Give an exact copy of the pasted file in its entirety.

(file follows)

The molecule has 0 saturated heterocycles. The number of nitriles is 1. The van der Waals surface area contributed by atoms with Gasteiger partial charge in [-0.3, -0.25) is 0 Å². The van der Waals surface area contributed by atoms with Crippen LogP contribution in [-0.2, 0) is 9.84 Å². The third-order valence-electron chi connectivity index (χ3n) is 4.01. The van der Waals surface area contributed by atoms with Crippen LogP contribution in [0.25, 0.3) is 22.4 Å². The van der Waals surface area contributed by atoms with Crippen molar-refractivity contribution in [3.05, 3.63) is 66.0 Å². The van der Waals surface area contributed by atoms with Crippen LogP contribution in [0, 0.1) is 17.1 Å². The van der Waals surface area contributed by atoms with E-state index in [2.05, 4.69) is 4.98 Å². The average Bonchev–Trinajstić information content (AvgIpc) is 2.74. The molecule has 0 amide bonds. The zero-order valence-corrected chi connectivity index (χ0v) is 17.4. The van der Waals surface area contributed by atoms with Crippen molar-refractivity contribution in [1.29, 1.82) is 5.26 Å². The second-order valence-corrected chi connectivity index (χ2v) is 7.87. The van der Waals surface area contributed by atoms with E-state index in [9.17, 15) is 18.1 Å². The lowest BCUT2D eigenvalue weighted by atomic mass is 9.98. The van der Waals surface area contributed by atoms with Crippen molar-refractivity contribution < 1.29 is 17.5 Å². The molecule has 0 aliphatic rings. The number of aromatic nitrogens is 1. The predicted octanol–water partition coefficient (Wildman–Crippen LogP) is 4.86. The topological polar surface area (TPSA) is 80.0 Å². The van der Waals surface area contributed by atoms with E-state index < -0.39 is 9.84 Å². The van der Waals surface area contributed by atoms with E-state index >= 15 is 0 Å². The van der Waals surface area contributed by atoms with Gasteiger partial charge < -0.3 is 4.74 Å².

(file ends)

The molecule has 0 saturated heterocycles. The number of nitriles is 1. The van der Waals surface area contributed by atoms with Gasteiger partial charge in [-0.3, -0.25) is 0 Å². The van der Waals surface area contributed by atoms with Crippen LogP contribution in [-0.2, 0) is 9.84 Å². The third-order valence-electron chi connectivity index (χ3n) is 4.01. The van der Waals surface area contributed by atoms with Crippen LogP contribution in [0.25, 0.3) is 22.4 Å². The van der Waals surface area contributed by atoms with Crippen molar-refractivity contribution in [3.05, 3.63) is 66.0 Å². The van der Waals surface area contributed by atoms with Crippen LogP contribution in [0, 0.1) is 17.1 Å². The van der Waals surface area contributed by atoms with E-state index in [2.05, 4.69) is 4.98 Å². The average Bonchev–Trinajstić information content (AvgIpc) is 2.74. The molecule has 0 amide bonds. The zero-order valence-corrected chi connectivity index (χ0v) is 17.4. The van der Waals surface area contributed by atoms with Crippen molar-refractivity contribution in [1.29, 1.82) is 5.26 Å². The second-order valence-corrected chi connectivity index (χ2v) is 7.87. The van der Waals surface area contributed by atoms with E-state index in [9.17, 15) is 18.1 Å². The lowest BCUT2D eigenvalue weighted by atomic mass is 9.98. The van der Waals surface area contributed by atoms with Crippen molar-refractivity contribution < 1.29 is 17.5 Å². The molecule has 0 aliphatic rings. The number of aromatic nitrogens is 1. The predicted octanol–water partition coefficient (Wildman–Crippen LogP) is 4.86. The topological polar surface area (TPSA) is 80.0 Å². The van der Waals surface area contributed by atoms with E-state index < -0.39 is 9.84 Å². The van der Waals surface area contributed by atoms with E-state index >= 15 is 0 Å². The van der Waals surface area contributed by atoms with Gasteiger partial charge < -0.3 is 4.74 Å².